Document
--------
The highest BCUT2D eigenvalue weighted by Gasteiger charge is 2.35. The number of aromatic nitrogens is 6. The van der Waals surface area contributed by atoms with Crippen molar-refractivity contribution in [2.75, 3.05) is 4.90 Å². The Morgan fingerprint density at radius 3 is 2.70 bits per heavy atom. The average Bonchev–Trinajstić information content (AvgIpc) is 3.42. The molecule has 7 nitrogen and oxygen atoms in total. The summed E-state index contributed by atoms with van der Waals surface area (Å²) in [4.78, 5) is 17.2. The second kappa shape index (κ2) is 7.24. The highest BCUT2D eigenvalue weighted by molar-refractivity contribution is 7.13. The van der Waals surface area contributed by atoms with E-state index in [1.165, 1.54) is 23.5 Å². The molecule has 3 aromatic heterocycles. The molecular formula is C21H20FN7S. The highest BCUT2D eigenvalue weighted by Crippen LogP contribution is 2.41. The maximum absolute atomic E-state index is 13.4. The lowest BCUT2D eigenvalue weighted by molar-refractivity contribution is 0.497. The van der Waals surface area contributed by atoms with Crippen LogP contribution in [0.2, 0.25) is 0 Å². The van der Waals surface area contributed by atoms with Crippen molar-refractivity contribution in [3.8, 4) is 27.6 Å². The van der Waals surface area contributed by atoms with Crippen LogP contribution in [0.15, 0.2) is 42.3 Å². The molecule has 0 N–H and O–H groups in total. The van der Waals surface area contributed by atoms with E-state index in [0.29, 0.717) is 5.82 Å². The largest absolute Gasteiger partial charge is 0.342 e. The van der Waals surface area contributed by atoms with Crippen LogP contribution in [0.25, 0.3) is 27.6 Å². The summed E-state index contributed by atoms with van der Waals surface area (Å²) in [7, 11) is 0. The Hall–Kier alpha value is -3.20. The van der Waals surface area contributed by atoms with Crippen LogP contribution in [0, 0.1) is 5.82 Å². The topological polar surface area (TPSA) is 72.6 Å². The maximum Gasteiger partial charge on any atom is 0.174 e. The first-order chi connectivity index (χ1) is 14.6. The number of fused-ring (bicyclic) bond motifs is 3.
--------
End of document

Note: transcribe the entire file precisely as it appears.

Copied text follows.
The highest BCUT2D eigenvalue weighted by Gasteiger charge is 2.35. The number of aromatic nitrogens is 6. The van der Waals surface area contributed by atoms with Crippen molar-refractivity contribution in [2.75, 3.05) is 4.90 Å². The Morgan fingerprint density at radius 3 is 2.70 bits per heavy atom. The average Bonchev–Trinajstić information content (AvgIpc) is 3.42. The molecule has 7 nitrogen and oxygen atoms in total. The summed E-state index contributed by atoms with van der Waals surface area (Å²) in [4.78, 5) is 17.2. The second kappa shape index (κ2) is 7.24. The highest BCUT2D eigenvalue weighted by molar-refractivity contribution is 7.13. The van der Waals surface area contributed by atoms with E-state index in [1.165, 1.54) is 23.5 Å². The molecule has 3 aromatic heterocycles. The molecular formula is C21H20FN7S. The highest BCUT2D eigenvalue weighted by Crippen LogP contribution is 2.41. The maximum absolute atomic E-state index is 13.4. The lowest BCUT2D eigenvalue weighted by molar-refractivity contribution is 0.497. The van der Waals surface area contributed by atoms with Crippen LogP contribution in [0.2, 0.25) is 0 Å². The van der Waals surface area contributed by atoms with Crippen molar-refractivity contribution in [3.8, 4) is 27.6 Å². The van der Waals surface area contributed by atoms with Crippen LogP contribution in [0.15, 0.2) is 42.3 Å². The molecule has 0 N–H and O–H groups in total. The van der Waals surface area contributed by atoms with E-state index in [0.29, 0.717) is 5.82 Å². The largest absolute Gasteiger partial charge is 0.342 e. The van der Waals surface area contributed by atoms with Crippen LogP contribution in [0.25, 0.3) is 27.6 Å². The summed E-state index contributed by atoms with van der Waals surface area (Å²) in [7, 11) is 0. The Hall–Kier alpha value is -3.20. The van der Waals surface area contributed by atoms with Crippen LogP contribution in [0, 0.1) is 5.82 Å². The topological polar surface area (TPSA) is 72.6 Å². The maximum Gasteiger partial charge on any atom is 0.174 e. The first-order chi connectivity index (χ1) is 14.6. The number of fused-ring (bicyclic) bond motifs is 3.